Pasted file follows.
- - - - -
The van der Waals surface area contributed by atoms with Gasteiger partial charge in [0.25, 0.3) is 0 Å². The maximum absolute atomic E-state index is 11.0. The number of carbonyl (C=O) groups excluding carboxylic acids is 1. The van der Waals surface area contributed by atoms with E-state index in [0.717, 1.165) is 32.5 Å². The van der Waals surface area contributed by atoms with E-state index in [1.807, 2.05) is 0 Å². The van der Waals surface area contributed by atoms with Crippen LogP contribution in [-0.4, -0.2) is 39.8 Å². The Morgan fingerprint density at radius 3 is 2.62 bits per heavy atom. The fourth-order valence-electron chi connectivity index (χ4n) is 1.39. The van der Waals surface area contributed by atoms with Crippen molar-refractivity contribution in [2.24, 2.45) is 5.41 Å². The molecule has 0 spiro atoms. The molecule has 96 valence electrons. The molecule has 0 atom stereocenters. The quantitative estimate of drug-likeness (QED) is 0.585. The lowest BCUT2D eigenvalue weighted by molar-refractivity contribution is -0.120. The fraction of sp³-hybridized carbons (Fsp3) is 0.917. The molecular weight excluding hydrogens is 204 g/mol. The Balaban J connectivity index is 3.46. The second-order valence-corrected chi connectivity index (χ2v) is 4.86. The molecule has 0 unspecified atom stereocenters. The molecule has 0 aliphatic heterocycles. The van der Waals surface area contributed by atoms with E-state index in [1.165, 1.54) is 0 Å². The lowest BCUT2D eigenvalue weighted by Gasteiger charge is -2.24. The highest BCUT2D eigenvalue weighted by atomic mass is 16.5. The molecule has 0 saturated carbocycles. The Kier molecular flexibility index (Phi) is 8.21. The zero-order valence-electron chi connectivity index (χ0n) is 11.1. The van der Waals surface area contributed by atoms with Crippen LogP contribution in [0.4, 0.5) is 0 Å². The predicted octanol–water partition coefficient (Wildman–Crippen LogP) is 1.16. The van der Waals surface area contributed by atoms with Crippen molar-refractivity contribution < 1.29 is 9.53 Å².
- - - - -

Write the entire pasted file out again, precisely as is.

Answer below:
The van der Waals surface area contributed by atoms with Gasteiger partial charge in [0.25, 0.3) is 0 Å². The maximum absolute atomic E-state index is 11.0. The number of carbonyl (C=O) groups excluding carboxylic acids is 1. The van der Waals surface area contributed by atoms with E-state index in [0.717, 1.165) is 32.5 Å². The van der Waals surface area contributed by atoms with E-state index in [1.807, 2.05) is 0 Å². The van der Waals surface area contributed by atoms with Crippen LogP contribution in [-0.4, -0.2) is 39.8 Å². The Morgan fingerprint density at radius 3 is 2.62 bits per heavy atom. The fourth-order valence-electron chi connectivity index (χ4n) is 1.39. The van der Waals surface area contributed by atoms with Crippen molar-refractivity contribution in [2.24, 2.45) is 5.41 Å². The molecule has 0 spiro atoms. The molecule has 96 valence electrons. The molecule has 0 atom stereocenters. The quantitative estimate of drug-likeness (QED) is 0.585. The lowest BCUT2D eigenvalue weighted by molar-refractivity contribution is -0.120. The fraction of sp³-hybridized carbons (Fsp3) is 0.917. The molecular weight excluding hydrogens is 204 g/mol. The Balaban J connectivity index is 3.46. The second-order valence-corrected chi connectivity index (χ2v) is 4.86. The molecule has 0 unspecified atom stereocenters. The molecule has 0 aliphatic heterocycles. The van der Waals surface area contributed by atoms with E-state index in [1.165, 1.54) is 0 Å². The lowest BCUT2D eigenvalue weighted by Gasteiger charge is -2.24. The highest BCUT2D eigenvalue weighted by atomic mass is 16.5. The molecule has 0 saturated carbocycles. The Kier molecular flexibility index (Phi) is 8.21. The zero-order valence-electron chi connectivity index (χ0n) is 11.1. The van der Waals surface area contributed by atoms with Crippen LogP contribution in [0.4, 0.5) is 0 Å². The predicted octanol–water partition coefficient (Wildman–Crippen LogP) is 1.16. The van der Waals surface area contributed by atoms with Crippen molar-refractivity contribution < 1.29 is 9.53 Å².